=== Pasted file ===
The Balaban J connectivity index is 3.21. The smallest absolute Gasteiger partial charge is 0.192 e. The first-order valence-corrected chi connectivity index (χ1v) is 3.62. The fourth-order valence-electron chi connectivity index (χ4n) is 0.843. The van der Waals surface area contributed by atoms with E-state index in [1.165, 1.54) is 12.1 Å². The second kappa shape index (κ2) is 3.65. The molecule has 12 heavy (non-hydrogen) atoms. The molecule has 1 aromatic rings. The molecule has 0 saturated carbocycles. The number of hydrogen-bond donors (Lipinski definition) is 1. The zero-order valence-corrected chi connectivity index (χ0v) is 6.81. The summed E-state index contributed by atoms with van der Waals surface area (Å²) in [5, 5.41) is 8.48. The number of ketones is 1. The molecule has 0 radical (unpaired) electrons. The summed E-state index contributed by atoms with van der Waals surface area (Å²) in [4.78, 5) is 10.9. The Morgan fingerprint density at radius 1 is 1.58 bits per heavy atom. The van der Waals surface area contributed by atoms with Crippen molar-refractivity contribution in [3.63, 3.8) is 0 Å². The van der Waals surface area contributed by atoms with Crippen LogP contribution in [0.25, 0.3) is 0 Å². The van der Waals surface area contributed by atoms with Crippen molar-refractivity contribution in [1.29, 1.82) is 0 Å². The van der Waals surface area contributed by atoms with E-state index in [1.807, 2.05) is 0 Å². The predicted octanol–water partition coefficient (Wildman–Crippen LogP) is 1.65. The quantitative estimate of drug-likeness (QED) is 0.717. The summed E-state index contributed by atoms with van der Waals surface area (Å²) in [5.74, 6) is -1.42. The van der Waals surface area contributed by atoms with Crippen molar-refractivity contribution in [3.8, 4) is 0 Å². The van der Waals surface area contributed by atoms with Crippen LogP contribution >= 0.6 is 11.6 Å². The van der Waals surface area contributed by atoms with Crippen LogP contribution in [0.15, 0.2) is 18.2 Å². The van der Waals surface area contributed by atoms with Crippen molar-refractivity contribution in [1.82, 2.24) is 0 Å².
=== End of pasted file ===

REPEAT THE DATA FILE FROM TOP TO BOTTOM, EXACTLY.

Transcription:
The Balaban J connectivity index is 3.21. The smallest absolute Gasteiger partial charge is 0.192 e. The first-order valence-corrected chi connectivity index (χ1v) is 3.62. The fourth-order valence-electron chi connectivity index (χ4n) is 0.843. The van der Waals surface area contributed by atoms with E-state index in [1.165, 1.54) is 12.1 Å². The second kappa shape index (κ2) is 3.65. The molecule has 12 heavy (non-hydrogen) atoms. The molecule has 1 aromatic rings. The molecule has 0 saturated carbocycles. The number of hydrogen-bond donors (Lipinski definition) is 1. The zero-order valence-corrected chi connectivity index (χ0v) is 6.81. The summed E-state index contributed by atoms with van der Waals surface area (Å²) in [5, 5.41) is 8.48. The number of ketones is 1. The molecule has 0 radical (unpaired) electrons. The summed E-state index contributed by atoms with van der Waals surface area (Å²) in [4.78, 5) is 10.9. The Morgan fingerprint density at radius 1 is 1.58 bits per heavy atom. The van der Waals surface area contributed by atoms with Crippen molar-refractivity contribution in [3.63, 3.8) is 0 Å². The van der Waals surface area contributed by atoms with Crippen LogP contribution in [0.25, 0.3) is 0 Å². The van der Waals surface area contributed by atoms with Crippen molar-refractivity contribution in [1.29, 1.82) is 0 Å². The van der Waals surface area contributed by atoms with E-state index in [1.807, 2.05) is 0 Å². The predicted octanol–water partition coefficient (Wildman–Crippen LogP) is 1.65. The quantitative estimate of drug-likeness (QED) is 0.717. The summed E-state index contributed by atoms with van der Waals surface area (Å²) in [5.74, 6) is -1.42. The van der Waals surface area contributed by atoms with Crippen molar-refractivity contribution in [3.8, 4) is 0 Å². The van der Waals surface area contributed by atoms with Crippen LogP contribution >= 0.6 is 11.6 Å². The van der Waals surface area contributed by atoms with Crippen LogP contribution in [0.15, 0.2) is 18.2 Å². The van der Waals surface area contributed by atoms with Crippen molar-refractivity contribution in [1.82, 2.24) is 0 Å².